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Get to Know: Unison Group

Unison Group

Sabine Grimes shares the journey and process of forging the Toronto-based design firm through the lens of fine art, human connection and reflection.

By Kaitlin Secord
Photography by Gillian Jackson

Unison Group was developed out of a necessity to create interiors that have a greater appreciation of architecture, art and dynamic form. Founder and principal, Sabine Grimes, formed the heart of the design firm around centering interior design and development as valuable assets, drawing on experience and sensibilities from her formative years working with award-winning architecture firms such as Yabu Pushelberg, KPMB Architects and Burdifilek.

These principals have led Unison Group to flourish into a collective that celebrates interior architecture and design through the lens of fine art, human connection and reflection.

Designlines spoke with Grimes about the firm’s successes, aspirations and motivations.

Unison Group
Founder and principal, Sabine Grimes

How did Unison Group get its start?

Drawing from my extensive experience of collaborating with various designers, architects, development, and hotel groups, I identified a key value proposition: the ability for interior designers to imbue projects with empathetic insights into architecture and understand how its intricate elements resonate with people. As interior architects and designers, we translate this understanding into visually captivating and functionally impeccable spaces. While some may perceive interior architecture as sterile, I believe it doesn’t mandate delivering cookie-cutter projects lacking in vibrancy. Instead, by emphasizing the finesse and sensitivity that we can bring to interior architecture, we can elevate the nuanced elements of design.

Unison Group
Mont Vert. Photo by Gillian Jackson

What are some of the markers of a Unison Group Design?

Typically, across all our projects—be they multifamily or single-family residential, or within the hospitality sector—we strive to uncover intriguing elements. Our forte lies in defining the interior architecture of these projects. We consistently push boundaries and confidently explore novel elements that haven’t been ventured into before. In all our built endeavors, we challenge conventional norms, seeking innovative solutions to interior architectural dilemmas. Our mission is to reclaim ownership of the spaces we inhabit, making them conduits for simplicity and ease in our lives. This shift in perspective is pivotal, as it affords us the opportunity to prioritize what truly matters, creating space for the things that hold genuine significance in our lives.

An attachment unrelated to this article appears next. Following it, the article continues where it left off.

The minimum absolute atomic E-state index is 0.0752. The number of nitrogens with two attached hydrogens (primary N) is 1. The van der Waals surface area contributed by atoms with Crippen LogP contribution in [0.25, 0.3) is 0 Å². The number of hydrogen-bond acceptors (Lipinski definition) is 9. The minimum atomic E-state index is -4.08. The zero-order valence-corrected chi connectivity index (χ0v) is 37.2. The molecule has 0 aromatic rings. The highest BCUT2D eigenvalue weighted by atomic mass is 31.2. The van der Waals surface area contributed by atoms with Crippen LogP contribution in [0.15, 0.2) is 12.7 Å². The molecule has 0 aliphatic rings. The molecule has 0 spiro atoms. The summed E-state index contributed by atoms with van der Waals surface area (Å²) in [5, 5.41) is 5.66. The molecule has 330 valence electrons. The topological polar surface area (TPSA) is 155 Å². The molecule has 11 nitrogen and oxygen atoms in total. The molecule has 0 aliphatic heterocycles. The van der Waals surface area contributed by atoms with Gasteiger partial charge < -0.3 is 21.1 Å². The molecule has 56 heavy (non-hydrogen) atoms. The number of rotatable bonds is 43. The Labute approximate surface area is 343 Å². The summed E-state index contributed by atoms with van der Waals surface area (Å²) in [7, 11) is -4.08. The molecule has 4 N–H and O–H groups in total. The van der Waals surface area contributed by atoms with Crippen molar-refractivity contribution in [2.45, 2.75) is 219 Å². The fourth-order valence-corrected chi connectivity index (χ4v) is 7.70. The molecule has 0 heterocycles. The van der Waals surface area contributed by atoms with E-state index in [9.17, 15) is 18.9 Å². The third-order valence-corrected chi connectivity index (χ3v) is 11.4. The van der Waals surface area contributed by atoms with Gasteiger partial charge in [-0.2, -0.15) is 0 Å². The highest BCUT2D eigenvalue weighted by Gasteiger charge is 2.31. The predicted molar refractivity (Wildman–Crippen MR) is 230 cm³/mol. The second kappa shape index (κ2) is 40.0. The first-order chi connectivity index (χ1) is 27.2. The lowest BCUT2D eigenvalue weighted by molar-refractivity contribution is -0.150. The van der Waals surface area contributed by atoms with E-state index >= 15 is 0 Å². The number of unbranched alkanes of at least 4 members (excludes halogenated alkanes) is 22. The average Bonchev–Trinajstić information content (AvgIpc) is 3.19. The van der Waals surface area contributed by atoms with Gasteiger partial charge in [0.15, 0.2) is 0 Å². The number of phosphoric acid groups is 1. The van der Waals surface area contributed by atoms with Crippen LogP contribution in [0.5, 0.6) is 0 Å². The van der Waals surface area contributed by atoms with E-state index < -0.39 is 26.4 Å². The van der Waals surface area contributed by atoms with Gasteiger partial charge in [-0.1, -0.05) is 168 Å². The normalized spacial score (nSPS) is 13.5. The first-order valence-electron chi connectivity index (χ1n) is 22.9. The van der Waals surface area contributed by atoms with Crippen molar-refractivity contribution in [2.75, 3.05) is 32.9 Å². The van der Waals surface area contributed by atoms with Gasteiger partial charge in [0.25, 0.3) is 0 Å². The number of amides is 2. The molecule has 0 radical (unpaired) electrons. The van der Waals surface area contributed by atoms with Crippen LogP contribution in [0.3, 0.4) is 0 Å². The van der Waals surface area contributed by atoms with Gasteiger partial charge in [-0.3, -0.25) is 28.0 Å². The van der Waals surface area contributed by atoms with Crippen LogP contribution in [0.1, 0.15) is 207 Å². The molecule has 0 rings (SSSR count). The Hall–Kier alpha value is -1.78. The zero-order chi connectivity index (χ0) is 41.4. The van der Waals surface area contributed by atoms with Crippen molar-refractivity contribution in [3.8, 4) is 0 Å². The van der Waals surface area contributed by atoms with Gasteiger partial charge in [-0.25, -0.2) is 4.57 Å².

89 Avenue, Yorkville
89 Avenue, Yorkville by Unison Group

How do you approach the ideation process for the spaces you craft?

I believe that good design invariably begins with a thorough comprehension of the opportunity at hand and for an appreciation of our clients. Before putting pen to paper, it’s imperative for us to grasp the full extent of the design intent and the overarching goals driving the project. This approach distinguishes between superficial design solutions and more holistic approaches that have the potential to transcend limited trajectories.

To ensure our work remains forward-thinking and innovative, we study past projects and draw inspiration from diverse sources. Understanding how these spaces were conceptualized and how they function in reality, we gain insights that inform our design process. Whether we’re working on single-family dwellings or cottages, we delve into the underlying motivations driving the project.

As a firm that works internationally, can you share your approach to interior design and architecture as it pertains to Toronto?

Each location where we practice, whether it’s Atlanta, California, Vancouver, Miami, or the Middle East, presents unique challenges and opportunities. Understanding the cultural and geographic nuances and appreciating the reasons behind these are crucial for ensuring that our designs resonate with the local market.

Speaking about Toronto, it’s particularly exciting to infuse our projects with the richness of our diverse cultural landscape. However, it’s essential to recognize that the design ethos in Toronto often caters to a more conservative audience compared to the bold and avant-garde designs seen in places like Miami or the Middle East. This necessitates a different approach, one that balances innovation with a respect for tradition and understated elegance.

Unison Group
Custom Light Fixture by UNISON. Photography by Alex Lukey.

What do you see for the future of Unison Group?

Looking ahead to the future of Unison Group, I firmly believe that our commitment to excellence will remain unwavering. As we continue to evolve and establish ourselves further, we eagerly anticipate embracing new challenges that come our way. Across the various regions of the world where we operate and conduct business, I envision a growing appreciation for the skill and talent that surrounds us. This will propel us to become more forward-thinking and adept at delivering innovative solutions in the realm of architecture and design.

We find ourselves increasingly involved in ambitious projects with discerning clients who aspire to achieve remarkable heights. It’s gratifying to note that much of our work is imbued with a human-centric ethos. I like to think that every project we undertake celebrates the essence of humanity, transcending barriers of race, gender, and religion. Ideally, our work serves as a testament to the best within us, inspiring individuals to strive for greatness and fostering a sense of unity and inclusivity.


Categories: Profiles

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